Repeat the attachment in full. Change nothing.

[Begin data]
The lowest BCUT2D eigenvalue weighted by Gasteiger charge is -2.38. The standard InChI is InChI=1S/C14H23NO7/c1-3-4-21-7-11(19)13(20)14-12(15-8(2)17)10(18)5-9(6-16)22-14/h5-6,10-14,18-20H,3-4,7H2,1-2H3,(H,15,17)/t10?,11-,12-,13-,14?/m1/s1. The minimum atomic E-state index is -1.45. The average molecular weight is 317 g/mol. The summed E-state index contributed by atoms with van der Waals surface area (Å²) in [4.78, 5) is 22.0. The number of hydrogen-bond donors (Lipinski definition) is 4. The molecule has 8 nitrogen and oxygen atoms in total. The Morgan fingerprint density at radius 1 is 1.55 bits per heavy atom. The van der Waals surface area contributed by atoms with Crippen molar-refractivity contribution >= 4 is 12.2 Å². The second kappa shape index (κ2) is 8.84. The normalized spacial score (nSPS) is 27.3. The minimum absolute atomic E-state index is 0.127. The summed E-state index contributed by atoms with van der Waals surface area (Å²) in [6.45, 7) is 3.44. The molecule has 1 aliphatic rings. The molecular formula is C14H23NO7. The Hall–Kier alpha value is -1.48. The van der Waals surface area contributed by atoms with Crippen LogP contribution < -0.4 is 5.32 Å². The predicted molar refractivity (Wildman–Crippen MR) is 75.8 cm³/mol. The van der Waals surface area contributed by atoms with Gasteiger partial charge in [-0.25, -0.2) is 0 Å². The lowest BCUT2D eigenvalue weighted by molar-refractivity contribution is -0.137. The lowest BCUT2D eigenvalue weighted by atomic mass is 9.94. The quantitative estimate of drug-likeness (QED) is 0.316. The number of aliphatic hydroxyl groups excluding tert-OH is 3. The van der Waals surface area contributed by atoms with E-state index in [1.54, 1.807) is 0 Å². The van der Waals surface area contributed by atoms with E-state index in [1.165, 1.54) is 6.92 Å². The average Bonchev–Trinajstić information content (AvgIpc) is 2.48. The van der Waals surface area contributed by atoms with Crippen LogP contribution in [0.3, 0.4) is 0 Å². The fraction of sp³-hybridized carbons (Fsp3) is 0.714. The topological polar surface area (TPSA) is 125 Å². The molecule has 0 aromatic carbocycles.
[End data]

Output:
The lowest BCUT2D eigenvalue weighted by Gasteiger charge is -2.38. The standard InChI is InChI=1S/C14H23NO7/c1-3-4-21-7-11(19)13(20)14-12(15-8(2)17)10(18)5-9(6-16)22-14/h5-6,10-14,18-20H,3-4,7H2,1-2H3,(H,15,17)/t10?,11-,12-,13-,14?/m1/s1. The minimum atomic E-state index is -1.45. The average molecular weight is 317 g/mol. The summed E-state index contributed by atoms with van der Waals surface area (Å²) in [4.78, 5) is 22.0. The number of hydrogen-bond donors (Lipinski definition) is 4. The molecule has 8 nitrogen and oxygen atoms in total. The Morgan fingerprint density at radius 1 is 1.55 bits per heavy atom. The van der Waals surface area contributed by atoms with Crippen molar-refractivity contribution >= 4 is 12.2 Å². The second kappa shape index (κ2) is 8.84. The normalized spacial score (nSPS) is 27.3. The minimum absolute atomic E-state index is 0.127. The summed E-state index contributed by atoms with van der Waals surface area (Å²) in [6.45, 7) is 3.44. The molecule has 1 aliphatic rings. The molecular formula is C14H23NO7. The Hall–Kier alpha value is -1.48. The van der Waals surface area contributed by atoms with Crippen LogP contribution < -0.4 is 5.32 Å². The predicted molar refractivity (Wildman–Crippen MR) is 75.8 cm³/mol. The van der Waals surface area contributed by atoms with Gasteiger partial charge in [-0.25, -0.2) is 0 Å². The lowest BCUT2D eigenvalue weighted by molar-refractivity contribution is -0.137. The lowest BCUT2D eigenvalue weighted by atomic mass is 9.94. The quantitative estimate of drug-likeness (QED) is 0.316. The number of aliphatic hydroxyl groups excluding tert-OH is 3. The van der Waals surface area contributed by atoms with E-state index in [1.54, 1.807) is 0 Å². The van der Waals surface area contributed by atoms with E-state index in [1.165, 1.54) is 6.92 Å². The average Bonchev–Trinajstić information content (AvgIpc) is 2.48. The van der Waals surface area contributed by atoms with Crippen LogP contribution in [0.3, 0.4) is 0 Å². The fraction of sp³-hybridized carbons (Fsp3) is 0.714. The topological polar surface area (TPSA) is 125 Å². The molecule has 0 aromatic carbocycles.